In my family, we love to think of ourselves as Scots. At least the men do. The women are a little bemused. All that stomping through the gorse, and hammer-throwing, and drinking of whiskey. We have a family tartan. This is it.
On the other hand, this could be it. Because there are at least two Murray tartans.
In fact, the concept of family tartan is apparently, well, created. Fairly recently. There is no such thing as a true, through the mists of time, since history began, tartan of your clan.
The History Of The Modern Tartan
I did not know this until last week. I called my father the professor on the phone, and asked him which Murray clan we were. I was looking for the family crest, in fact, and was hoping it was the one that featured a mermaid with a mirror in her dexter hand. Dexter means right, in heraldry. I liked the idea of a family crest featuring a creature half of the sea, half of the earth, looking into her face to find her true self.
My father told me that family tartans were a 19th century invention. I thought he called them an infernal 19th century invention, but he insists not.
Apparently Scots all wore tartan until the mid-1700’s. This was traditional Scottish dress. Not clear that the tartans were strictly associated with clans . Then Charles Stuart was soundly and savagely defeated in his attempt to win the English throne at the Battle of Culloden, at which point the English forbid the Scots to wear tartan at all. This lasted until 1822, when the historical novelist Sir Walter Scott so entranced George the 4th that George came to Scotland and lifted the ban.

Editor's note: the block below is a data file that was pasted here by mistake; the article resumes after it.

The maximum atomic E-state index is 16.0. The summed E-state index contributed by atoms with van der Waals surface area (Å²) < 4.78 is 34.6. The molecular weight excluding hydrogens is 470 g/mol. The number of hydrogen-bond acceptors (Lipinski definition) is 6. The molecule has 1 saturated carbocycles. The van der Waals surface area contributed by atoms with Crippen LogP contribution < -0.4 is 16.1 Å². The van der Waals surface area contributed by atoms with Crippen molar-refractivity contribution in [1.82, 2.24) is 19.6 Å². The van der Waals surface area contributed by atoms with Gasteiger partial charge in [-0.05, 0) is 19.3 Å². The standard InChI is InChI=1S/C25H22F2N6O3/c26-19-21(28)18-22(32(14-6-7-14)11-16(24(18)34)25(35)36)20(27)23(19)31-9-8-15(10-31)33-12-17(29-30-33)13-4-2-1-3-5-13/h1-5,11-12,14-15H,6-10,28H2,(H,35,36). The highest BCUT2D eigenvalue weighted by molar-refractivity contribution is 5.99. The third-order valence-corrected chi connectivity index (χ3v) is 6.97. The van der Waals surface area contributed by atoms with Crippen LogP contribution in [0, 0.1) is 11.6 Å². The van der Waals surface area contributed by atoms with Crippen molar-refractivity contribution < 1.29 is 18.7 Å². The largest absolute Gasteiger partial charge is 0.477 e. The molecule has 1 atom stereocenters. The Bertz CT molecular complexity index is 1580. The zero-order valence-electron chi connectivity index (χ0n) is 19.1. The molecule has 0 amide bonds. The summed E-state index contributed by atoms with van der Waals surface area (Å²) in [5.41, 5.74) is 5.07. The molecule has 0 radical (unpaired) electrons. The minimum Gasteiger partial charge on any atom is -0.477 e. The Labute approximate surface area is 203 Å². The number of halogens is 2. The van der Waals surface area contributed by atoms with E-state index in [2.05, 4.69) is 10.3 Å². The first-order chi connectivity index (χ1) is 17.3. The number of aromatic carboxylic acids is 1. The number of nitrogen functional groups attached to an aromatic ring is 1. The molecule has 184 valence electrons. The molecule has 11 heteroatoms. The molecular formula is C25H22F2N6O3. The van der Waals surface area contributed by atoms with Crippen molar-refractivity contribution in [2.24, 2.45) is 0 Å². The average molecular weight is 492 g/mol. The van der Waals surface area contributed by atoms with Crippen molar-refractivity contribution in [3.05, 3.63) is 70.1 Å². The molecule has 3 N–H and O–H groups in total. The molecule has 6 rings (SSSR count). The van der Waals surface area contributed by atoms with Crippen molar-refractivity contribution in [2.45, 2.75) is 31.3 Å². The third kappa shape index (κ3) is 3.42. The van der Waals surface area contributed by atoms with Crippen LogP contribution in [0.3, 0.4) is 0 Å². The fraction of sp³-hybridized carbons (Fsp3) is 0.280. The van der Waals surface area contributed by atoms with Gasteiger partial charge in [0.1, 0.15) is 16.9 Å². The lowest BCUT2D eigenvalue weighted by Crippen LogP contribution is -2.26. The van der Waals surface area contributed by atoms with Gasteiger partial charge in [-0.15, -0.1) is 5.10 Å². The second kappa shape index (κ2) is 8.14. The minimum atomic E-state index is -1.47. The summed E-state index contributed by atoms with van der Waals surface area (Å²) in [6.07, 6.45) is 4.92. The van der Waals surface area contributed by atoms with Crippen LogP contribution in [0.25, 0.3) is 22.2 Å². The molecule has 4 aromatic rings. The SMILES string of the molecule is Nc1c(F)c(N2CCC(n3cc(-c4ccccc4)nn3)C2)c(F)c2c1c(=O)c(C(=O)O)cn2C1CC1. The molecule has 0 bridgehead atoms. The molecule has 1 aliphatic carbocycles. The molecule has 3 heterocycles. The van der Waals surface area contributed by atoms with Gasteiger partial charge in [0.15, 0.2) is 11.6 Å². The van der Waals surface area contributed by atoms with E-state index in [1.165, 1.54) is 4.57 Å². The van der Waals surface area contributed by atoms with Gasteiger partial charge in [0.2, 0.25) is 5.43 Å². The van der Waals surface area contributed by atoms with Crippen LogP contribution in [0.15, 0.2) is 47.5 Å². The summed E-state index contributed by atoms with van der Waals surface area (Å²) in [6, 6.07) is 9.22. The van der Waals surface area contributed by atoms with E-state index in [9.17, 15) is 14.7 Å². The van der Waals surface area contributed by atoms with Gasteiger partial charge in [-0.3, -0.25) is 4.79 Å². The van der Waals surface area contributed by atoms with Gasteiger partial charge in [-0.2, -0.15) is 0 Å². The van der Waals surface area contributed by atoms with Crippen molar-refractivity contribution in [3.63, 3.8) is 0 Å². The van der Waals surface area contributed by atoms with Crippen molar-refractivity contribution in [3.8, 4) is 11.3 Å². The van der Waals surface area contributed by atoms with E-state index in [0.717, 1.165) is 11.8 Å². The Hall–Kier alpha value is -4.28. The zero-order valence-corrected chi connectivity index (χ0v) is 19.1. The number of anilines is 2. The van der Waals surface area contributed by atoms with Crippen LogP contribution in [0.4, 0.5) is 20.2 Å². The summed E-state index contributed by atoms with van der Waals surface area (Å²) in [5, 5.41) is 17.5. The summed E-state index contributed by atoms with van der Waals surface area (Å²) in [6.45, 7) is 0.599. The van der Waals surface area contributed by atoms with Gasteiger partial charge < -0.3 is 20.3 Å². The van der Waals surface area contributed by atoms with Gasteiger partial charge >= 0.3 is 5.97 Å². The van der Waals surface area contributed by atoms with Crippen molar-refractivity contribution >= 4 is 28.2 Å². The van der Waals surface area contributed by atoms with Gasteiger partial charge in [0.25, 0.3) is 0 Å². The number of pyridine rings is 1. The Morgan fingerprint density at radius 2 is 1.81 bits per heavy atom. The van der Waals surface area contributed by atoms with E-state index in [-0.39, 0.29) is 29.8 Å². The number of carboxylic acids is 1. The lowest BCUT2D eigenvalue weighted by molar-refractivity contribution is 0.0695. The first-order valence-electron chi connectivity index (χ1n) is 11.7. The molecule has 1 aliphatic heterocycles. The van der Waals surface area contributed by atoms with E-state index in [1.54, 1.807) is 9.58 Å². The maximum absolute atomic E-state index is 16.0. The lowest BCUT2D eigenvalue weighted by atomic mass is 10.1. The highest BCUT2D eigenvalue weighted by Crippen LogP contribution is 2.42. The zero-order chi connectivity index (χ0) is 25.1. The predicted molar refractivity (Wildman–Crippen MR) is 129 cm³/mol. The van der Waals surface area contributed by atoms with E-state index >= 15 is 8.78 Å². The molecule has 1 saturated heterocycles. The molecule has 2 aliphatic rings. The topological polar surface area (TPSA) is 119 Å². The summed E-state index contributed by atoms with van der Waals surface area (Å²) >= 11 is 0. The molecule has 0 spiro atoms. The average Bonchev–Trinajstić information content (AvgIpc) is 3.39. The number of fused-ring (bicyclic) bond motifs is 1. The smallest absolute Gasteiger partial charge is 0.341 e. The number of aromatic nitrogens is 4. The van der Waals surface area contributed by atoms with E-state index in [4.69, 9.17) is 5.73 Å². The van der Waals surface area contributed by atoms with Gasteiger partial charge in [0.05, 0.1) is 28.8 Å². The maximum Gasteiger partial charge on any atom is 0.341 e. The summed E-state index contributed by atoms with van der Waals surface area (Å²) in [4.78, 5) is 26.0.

So began the tartan, and the kilt, as we now know it.
My father did not make this up. As a professor, and in particular as a professor of English from a previous century, and a self-identified Scot to boot, he’s not prone to making things up. Especially about Scotland. I looked it all up. An historian named Hugh Trevor wrote a book called The Invention of Scotland: Myth and History which details this story, among others. The New York Sun wrote an article about the essay.
Must We Sadly Abandon The Concept Of Tartan?
On the other hand, this is America. We’ve only been a country since 1776. A family tradition that’s been in place since 1820 is ancient, in our terms. And we love an entrepreneur. Apparently the reinvention of the tartan coincided with Queen Victoria’s love of all things Scottish, the establishment of Balmoral, and an early form of tourism. Including souvenirs. Capitalism at its best. So let’s drink to enterprise. I’ll have a single malt so peaty your hair turns dark from imagined smoke. And I call the mermaid crest. Identity can and should be reinvented where necessary.